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Harold Garfinkel, an american sociologist and UCLA professor, proposed a method for studying society as reflected in our typical, day-to-day interactions that he called ethnomethodology (Garfinkel 1967). Ethnomethodology is a theoretical understanding of the linkages between the individual and society. It is also an organized approach to studying the relationship between an individual and society. One way to study social norms through ethnomethodology is by imploring breaching experiments. A breaching experiment is any method of violating social order in order to assess how people construct social reality (Ritzer 1996). Harold Garfinkel was famous for asking his students to perform breaching experiments and report any reactions they might receive in return. An example of something he would have his students do is simply to engage in a conversation and ask the person they are speaking with to explain a common remark. These interactions shows that there are certain rules that people expect not to be questioned during a simple exchange. When these rules get broken, there is an emotional reaction (usually confusion), followed by an attempt to restore order and to explain the interruption. Breaching experiments provide a way a way of finding and assessing norms and values.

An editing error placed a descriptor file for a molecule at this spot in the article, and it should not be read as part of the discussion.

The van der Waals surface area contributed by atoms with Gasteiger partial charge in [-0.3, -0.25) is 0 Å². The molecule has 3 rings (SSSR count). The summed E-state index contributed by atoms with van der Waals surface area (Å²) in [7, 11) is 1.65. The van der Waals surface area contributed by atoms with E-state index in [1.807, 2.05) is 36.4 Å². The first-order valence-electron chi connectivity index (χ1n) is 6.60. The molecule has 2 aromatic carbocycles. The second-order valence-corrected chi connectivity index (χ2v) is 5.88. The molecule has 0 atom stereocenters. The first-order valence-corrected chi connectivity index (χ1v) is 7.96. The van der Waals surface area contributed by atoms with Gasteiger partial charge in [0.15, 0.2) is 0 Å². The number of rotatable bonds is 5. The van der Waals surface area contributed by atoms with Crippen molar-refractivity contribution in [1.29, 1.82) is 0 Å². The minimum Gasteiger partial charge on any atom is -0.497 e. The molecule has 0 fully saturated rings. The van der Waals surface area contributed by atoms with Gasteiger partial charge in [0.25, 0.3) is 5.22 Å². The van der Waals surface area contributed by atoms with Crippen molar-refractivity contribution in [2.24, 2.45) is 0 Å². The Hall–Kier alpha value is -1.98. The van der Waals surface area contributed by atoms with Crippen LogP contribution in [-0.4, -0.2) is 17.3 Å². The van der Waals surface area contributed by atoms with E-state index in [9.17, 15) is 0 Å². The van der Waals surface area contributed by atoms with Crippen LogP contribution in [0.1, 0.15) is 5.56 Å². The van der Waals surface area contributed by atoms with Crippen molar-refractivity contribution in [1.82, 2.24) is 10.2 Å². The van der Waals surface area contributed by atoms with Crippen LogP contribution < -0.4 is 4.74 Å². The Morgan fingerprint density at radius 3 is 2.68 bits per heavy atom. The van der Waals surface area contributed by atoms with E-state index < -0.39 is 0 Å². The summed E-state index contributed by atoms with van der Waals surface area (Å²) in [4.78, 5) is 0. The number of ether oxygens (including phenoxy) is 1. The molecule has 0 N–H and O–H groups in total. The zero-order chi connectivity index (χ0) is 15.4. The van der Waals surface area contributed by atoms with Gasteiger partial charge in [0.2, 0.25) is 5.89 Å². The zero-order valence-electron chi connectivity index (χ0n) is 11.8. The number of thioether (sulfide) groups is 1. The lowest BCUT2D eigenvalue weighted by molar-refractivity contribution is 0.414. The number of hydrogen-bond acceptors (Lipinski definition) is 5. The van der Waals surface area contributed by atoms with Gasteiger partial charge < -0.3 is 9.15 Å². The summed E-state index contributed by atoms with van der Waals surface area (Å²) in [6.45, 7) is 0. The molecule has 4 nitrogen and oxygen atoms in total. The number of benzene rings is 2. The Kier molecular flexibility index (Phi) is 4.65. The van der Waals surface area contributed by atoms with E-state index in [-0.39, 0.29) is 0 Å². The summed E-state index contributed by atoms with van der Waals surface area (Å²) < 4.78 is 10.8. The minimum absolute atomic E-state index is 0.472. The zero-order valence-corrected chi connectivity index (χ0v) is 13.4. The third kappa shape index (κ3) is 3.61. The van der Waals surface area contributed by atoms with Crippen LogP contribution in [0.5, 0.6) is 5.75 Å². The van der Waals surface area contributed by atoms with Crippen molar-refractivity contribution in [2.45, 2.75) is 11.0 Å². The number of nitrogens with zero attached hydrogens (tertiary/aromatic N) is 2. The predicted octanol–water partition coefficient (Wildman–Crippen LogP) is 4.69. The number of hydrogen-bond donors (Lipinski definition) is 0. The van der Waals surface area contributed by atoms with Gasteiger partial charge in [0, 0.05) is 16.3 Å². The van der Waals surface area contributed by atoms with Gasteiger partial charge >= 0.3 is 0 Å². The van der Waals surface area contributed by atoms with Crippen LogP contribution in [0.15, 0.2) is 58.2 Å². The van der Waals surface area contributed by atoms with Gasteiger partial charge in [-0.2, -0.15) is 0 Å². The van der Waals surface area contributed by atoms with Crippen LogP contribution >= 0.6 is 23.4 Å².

For this assignment, I have conducted a small breaching experiment that puts outsiders in a minimally distressing, yet highly unusual situation in order to get an idea of how Lakeland students’ might react or change their behavior to conform to the event. The setting for this experiment took place inside of an elevator where a close friend and I just simply played cards and quietly observed the reactions of about 25 people. Normally, when two or more people that do not know each other will either pretend the other is not there and keep their head down for the duration, or will attempt to make small talk in order to occupy the awkward silence. In other words, they will put on a front-stage performance, which is a display meant for the public’s consumption. Front stage is acting in a way that is farther from the real self in order to make oneself look good in the eyes of groups or communities. If two people that know each other well enter an elevator, they are more likely to chat and joke with one another. If comfortable or extraverted enough, they may even carry on their conversation if other strangers are in the elevator with them. This is known as a back-stage performance. In other words, they will act more like themselves because the two feel like they are in a more relaxed environment and are not being watched as closely by their society. My hypothesis for this experiment was that the subjects we are familiar with will feel more relaxed and will most likely be able to give us there back-stage performance post-confusion. The people we were unfamiliar with, however, will be more likely to maintain a front-stage performance to avoid the situation.